This letter reflects the opinions of anthropology and geography freshman Jovi Vella. Letters to the editor do not reflect the opinion or editorial coverage of Mustang News.
There are rapists and racists on my campus. They attend the same lectures, eat from the same food trucks on Dexter Lawn and sit at the same tables as me in the library. They receive the same grades as me, probably even better ones sometimes, complain about the same professors, smell the same scent of cow manure when the wind picks up and use the same hallway Britta filters as me. As Cal Poly students, we share many experiences everyday, and yet there is one big difference between us — I feel unsafe on this campus because of their presence.
In my political theory class, we have spent hours analyzing the texts of Plato and Aristotle, learning about what old dead white guys considered to be “justice.” Ancient Greek philosophers spent their lifestyles seeking an acceptable explanation for what justice and injustice means to the individual, and to society at large. It is amazing to me how far we have come since 450 B.C., and yet we still fail to see injustice when it’s right in front of us. Worse yet, we are able to see it but neglect to enforce the sanctions necessary to achieve justice. What brilliant minds like Plato essentially concluded is that justice is a “human virtue” that makes a person self-consistent and good. Yet, although we have a definition, one that is agreeable for most, and obvious to some, we still struggle to identify injustice everyday, even on our own college campuses.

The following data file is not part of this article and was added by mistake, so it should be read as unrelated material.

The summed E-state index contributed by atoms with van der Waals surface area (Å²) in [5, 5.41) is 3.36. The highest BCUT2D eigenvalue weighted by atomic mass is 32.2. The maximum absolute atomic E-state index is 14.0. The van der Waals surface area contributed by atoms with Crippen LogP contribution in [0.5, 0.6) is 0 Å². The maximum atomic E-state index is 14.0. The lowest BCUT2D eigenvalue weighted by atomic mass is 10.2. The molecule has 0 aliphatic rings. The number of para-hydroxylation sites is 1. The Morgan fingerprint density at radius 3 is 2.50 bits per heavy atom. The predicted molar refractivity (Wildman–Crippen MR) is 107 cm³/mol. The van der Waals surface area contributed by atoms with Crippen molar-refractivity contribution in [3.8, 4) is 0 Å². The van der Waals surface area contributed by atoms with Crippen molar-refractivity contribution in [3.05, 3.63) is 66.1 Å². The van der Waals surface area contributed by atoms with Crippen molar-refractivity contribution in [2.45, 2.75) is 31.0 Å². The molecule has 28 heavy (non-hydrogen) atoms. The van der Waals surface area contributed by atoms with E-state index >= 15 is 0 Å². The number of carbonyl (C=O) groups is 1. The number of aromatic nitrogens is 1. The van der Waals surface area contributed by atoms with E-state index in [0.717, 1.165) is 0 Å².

In light of recent events, I have learned many things about the school I attend — perhaps more in the last couple of weeks than my entire time at Cal Poly thus far. The main conclusion I have come to is that malfeasance is only acknowledged when a reputation is on the line. I suggest with no hesitation that this incident would have been given little to no attention by the administration had the media not caught whiff of the situation and portrayed this institution as less than the prestigious, well-rounded place we claim to be. While the issues of cultural appropriation and racial profiling are portrayed as being the root of these recent incidents, I find that hard to believe. We are a society of prejudice, discrimination, profiling and other deviant behaviors occurring from individuals and groups everyday, and they will continue to have a place in our society when those that engage in the behaviors are not adequately sanctioned for their actions. Ignorant people do ignorant things all the time, both on this campus and off, and it is only when the pride of an overseeing group, such as the administration, is impacted that action is taken.